If you've wondered whether people still care about the intersection of banking and politics, look no further than JPMorgan Chase's (NYS: JPM) $2 billion trading loss. The losses -- part of a derivatives trade by JPMorgan employee Bruno Iksil, dubbed the London Whale -- have sparked literally thousands of news articles, blog posts, and analyst reports dissecting what it all means for the bank, its CEO Jamie Dimon, and too-big-to-fail peers Citigroup (NYS: C) and Bank of America (NYS: BAC) .
Here are 10 quotes from some of the better ones I've read:
Former FDIC Chairwoman Sheila Bair, BusinessWeek: "Banks have all these really cheap deposits right now because of the Fed's zero-interest rate policies, and so what are they doing with those deposits? It used to be that banks would take their excess deposits and put them in very safe Treasury securities or Treasury-backed securities. But with interest rates so low now on the really safe investments, they're going to higher-risk securities to maximize the return they're getting. I think this is a macro trend that regulators should be very, very focused on. We are in very uncertain times against a protracted period of zero interest rates and it can have unintended consequences."
Jonathan Weil, Bloomberg: "Either Dimon misled the public about the gravity of the festering trades during his company's first-quarter earnings call last month. Or he didn't know what was happening inside the bowels of his own company. History tells us the latter is the norm for Wall Street bosses, though it's hard to say which is worse."
Noam Scheiber, The New Republic: "Stupidity, in Dimon's mind, is always isolated and explainable, not systemic and unavoidable."
Holman W. Jenkins, The Wall Street Journal: "Hardly mentioned is that a $2 billion paper loss this quarter might still become a profit in future quarters, or that $2 billion is 0.1% of JP Morgan's assets and 1% of shareholder equity. A systemic crisis this is not."
Joe Nocera, The New York Times: "But in his hubris, Dimon was never willing to acknowledge that just because he had sidestepped yesterday's problems didn't mean he was going to sidestep tomorrow's. Or that institutions that are ultimately backstopped by the taxpayer have a special responsibility to the country to stay out of trouble. Even if it means a lower share price. Or a smaller pay package. Or less risk-taking. Keeping banks from harming themselves is exactly what Dodd-Frank is intended to do."
Henry Blodget, Yahoo! Daily Ticker: "Yet again we are reminded that the worst thing that can happen to you if you make some dumb trade and lose billions of dollars is, oops, you lose your job. Next week you're at a hedge fund, you're making a lot more money -- your personal risk is almost zero in these things, other than having to switch your business card, basically. That is a real problem ... all of these people had huge bonuses last year. Are they going to have to give that back? No, of course not. ... Bankers get all of the upside for winning bets, and someone else -- the government or shareholders -- covers the downside."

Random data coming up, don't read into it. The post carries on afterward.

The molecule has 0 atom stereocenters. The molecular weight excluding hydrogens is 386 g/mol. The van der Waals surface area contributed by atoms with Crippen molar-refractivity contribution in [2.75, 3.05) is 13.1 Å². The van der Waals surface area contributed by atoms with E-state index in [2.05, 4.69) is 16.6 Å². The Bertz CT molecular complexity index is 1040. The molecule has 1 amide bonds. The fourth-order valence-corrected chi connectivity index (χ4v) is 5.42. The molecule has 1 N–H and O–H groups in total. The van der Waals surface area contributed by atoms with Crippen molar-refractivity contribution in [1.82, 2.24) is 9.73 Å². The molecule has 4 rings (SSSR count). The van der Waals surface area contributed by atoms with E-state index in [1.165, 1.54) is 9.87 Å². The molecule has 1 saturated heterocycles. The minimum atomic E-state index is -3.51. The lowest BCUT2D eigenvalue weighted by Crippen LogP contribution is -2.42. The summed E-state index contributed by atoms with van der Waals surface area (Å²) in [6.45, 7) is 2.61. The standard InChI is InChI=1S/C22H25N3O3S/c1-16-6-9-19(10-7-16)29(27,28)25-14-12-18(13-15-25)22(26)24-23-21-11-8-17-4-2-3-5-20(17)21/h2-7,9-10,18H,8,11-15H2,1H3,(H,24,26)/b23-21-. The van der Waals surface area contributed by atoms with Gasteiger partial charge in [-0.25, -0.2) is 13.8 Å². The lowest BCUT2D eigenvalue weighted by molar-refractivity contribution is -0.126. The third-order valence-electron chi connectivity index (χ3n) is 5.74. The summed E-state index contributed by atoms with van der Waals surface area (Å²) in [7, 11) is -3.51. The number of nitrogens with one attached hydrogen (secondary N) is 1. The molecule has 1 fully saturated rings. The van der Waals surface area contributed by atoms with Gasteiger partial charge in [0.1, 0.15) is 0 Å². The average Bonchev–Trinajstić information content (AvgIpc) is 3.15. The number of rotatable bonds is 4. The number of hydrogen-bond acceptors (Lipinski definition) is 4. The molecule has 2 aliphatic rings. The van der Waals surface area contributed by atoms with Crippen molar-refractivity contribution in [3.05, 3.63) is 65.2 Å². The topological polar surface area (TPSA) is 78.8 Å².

Michael Hiltzik, Los Angeles Times: "The Whale affair shows that JPMorgan doesn't understand how to manage risk. When you're making multibillion-dollar bets using inherently volatile and unpredictable financial devices, nobody does -- JPMorgan's own risk models showed that its exposure had suddenly doubled in a period of weeks prior to its disclosure, which means either that the risk models were hopelessly outclassed, or that risk models can't ever be reliably accurate under all conditions."
Felix Salmon, Reuters: "How did Iksil's trade go so horribly, massively, wrong? Partly it's because his position was so big and so public. When hedge funds worked out what he was doing, they managed to get the word out, using stories in Bloomberg and the WSJ. And then it was just a matter of watching the market do what it always does, when it smells blood: I'm told that Boaz Weinstein's Saba, for one, made a lot of money taking the other side of Iksil's trade."
Jim Rickards, author: "I'm sure glad Jamie Dimon is on the board of the [Federal Reserve Bank of New York] where he can oversee risk at all those other banks. Comforting thought."
Editors, Boston Herald: "Still, [Rep. Barney] Frank noted that JPMorgan has previously claimed complying with Dodd-Frank would cost $400 million to $600 million -- a pittance compared to what the bank just lost. 'In other words, JP Morgan Chase -- entirely without any help from the government -- has lost in this one set of transactions five times the amount they claim financial regulation is costing them,' Frank said."
And a happy schadenfreude to you, too.
At the time this article was published Fool contributor Morgan Housel owns B of A preferred. Follow him on Twitter @TMFHousel. The Motley Fool owns shares of JPMorgan Chase, Bank of America, and Citigroup. The Motley Fool has a disclosure policy. We Fools may not all hold the same opinions, but we all believe that considering a diverse range of insights makes us better investors. Try any of our Foolish newsletter services free for 30 days.
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